Photo by Anne Fishbein

If you grew up in California in the ’80s, chances are pretty good that you first experienced New Mexican food not in a roadhouse outside Taos, but in the restaurants of John Sedlar and Mark Miller: mythical creations of finely tuned sauces and elaborate vegetable constructions, enchiladas stuffed with venison and chiles rellenos stuffed with mushroom duxelles, blue-corn everything and cactus-fruit sorbet. Food magazines burst with recipes for truffled tamales and radicchio tacos with crab. Santa Fe became a vacation destination to not only opera freaks and shaman aficionados but for the gastronomically obsessed, and a tour through the city’s kitchens became almost obligatory for ticket-punching line chefs and pastry cooks. New Mexican cooking had become a touchstone of regional American cuisine.

Of course, Sedlar’s exquisite dishes may have owed more to his training at L’Ermitage than to his Abiquiu childhood, more to Paris than to Albuquerque. The first time I drove around New Mexico, I suppose I was expecting — not the tasting menu at St. Estephe, exactly, but something like its rustic kin, chile con queso saucing pork instead of its highbrow sweetbread equivalent maybe, or bowls of chiled duck posole whose effect depended rather less on the kind of dense, sticky demiglace available in better French kitchens. What I found, of course, as anybody who has been to New Mexico could have told me, is that outside of a three-block radius of the downtown Santa Fe plaza, the culinary questions boil down to one: red chile, or green?

A truck stop in Tucumcari? A bowl of red, or a bowl of green. The coffee shop at a Gallup motel? Red enchiladas or green enchiladas. A burger stand in Las Vegas, a dive bar in Dixon, a cafeteria in Albuquerque, a gas station outside Las Cruces? Red or green in all of them, sluiced over eggs, rolled into burritos, sloshed onto stacked enchiladas, smeared onto cheeseburgers, ladled into big bags of Fritos, puddled around expensive ahi ceviche dressed with yuzu vinaigrette, and even served by itself in a bowl. After a couple of days in the state, I was inured to the bicameral New Mexico universe: rosy or verdant, fresh or dried, pungent or spicy as hell. Hatch, which bears essentially the same relationship to New Mexico chile that Napa Valley bears to California wine, might as well have been the center of the world.

Oddly, although California was probably the birthplace of what Sedlar called New Southwest cuisine, it has always been hard to find unmodulated New Mexican cooking in Los Angeles. Enthusiasts of the Hatch chile, the stacked enchilada and the sopapilla with honey have had to drive north to Zia’s in Santa Barbara or south to Anita’s in Fullerton, which is kind of a long way to go for a bowl of stew.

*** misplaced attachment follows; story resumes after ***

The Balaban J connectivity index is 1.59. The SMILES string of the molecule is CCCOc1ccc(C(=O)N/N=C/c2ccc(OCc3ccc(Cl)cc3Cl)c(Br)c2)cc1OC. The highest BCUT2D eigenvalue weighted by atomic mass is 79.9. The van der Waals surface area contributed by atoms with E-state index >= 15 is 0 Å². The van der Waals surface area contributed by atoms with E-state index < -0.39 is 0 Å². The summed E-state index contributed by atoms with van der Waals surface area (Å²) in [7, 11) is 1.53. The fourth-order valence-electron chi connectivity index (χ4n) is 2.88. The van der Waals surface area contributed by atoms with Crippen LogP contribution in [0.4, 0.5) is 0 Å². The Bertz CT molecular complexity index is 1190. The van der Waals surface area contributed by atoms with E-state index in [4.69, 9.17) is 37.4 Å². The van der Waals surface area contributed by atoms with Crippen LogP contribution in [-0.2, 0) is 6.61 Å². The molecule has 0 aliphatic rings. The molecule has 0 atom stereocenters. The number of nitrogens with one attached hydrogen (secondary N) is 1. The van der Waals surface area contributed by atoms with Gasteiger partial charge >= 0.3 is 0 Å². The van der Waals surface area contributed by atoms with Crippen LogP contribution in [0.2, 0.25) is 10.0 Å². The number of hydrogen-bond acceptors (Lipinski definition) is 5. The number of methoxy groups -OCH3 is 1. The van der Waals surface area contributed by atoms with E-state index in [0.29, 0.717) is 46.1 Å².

For a couple of years, the faithful have been going to Santa Fe Station just north of the Long Beach Airport, which supposedly goes through Hatch chiles the way McDonald’s goes through McNuggets. It is an unlikely destination: the shiny, blue-roofed restaurant looks more like a pancake house than a place where one might reasonably order a serious bowl of red. The dining room has state flags hanging from the steeply pitched ceiling, beer signs flashing in the windows, and fancy model trains whirring along tracks mounted just above eye level. You will find fajita platters on the menu, and fried zucchini, and Cajun shrimp.

Stacked enchiladas, tortillas piled on one another like LPs on an old phonograph spindle, are awash in chile and molten cheese, and garnished with a couple of fried eggs in case the bulk of the dish isn’t quite enough. There are fat burritos bursting with grilled meat and red or green chile, a real queso fundido with spicy sausage, and a strangely appealing steak topped with green chile and laminated with a leathery coating of cheese. You will not find the drippy, irresistible carnitas that vendors sell from carts on Santa Fe’s plaza, but the house’s unorthodox version is kind of tasty, pork rubbed with chile and steamed to pillowy softness in a banana leaf like Yucatecan cochinita pibil.

And here is the green chile, the real stuff, a fairly magnificent bowl of earthy, pungent, roasted Hatch peppers, coarsely puréed, stewed down with pork and thinned with a little broth, edged with spice but not quite so hot as to melt your fillings, and served with a couple of sopapillas, a kind of New Mexico fry bread, for ballast. The dish is the work of a purist, almost brave in its frank plainness. The musky, gravylike red is fine in its way, but Santa Fe Station is all about the green.

Santa Fe Station, 4101 Lakewood Blvd., Lakewood; (562) 492-8700. Lunch and dinner, Mon.–Fri., 9 a.m.–10 p.m.; Sat. and Sun., 7 a.m.–10 p.m.. Beer and wine. Lot parking. AE, MC, Visa. Lunch or dinner for two, food only, $14–$30.

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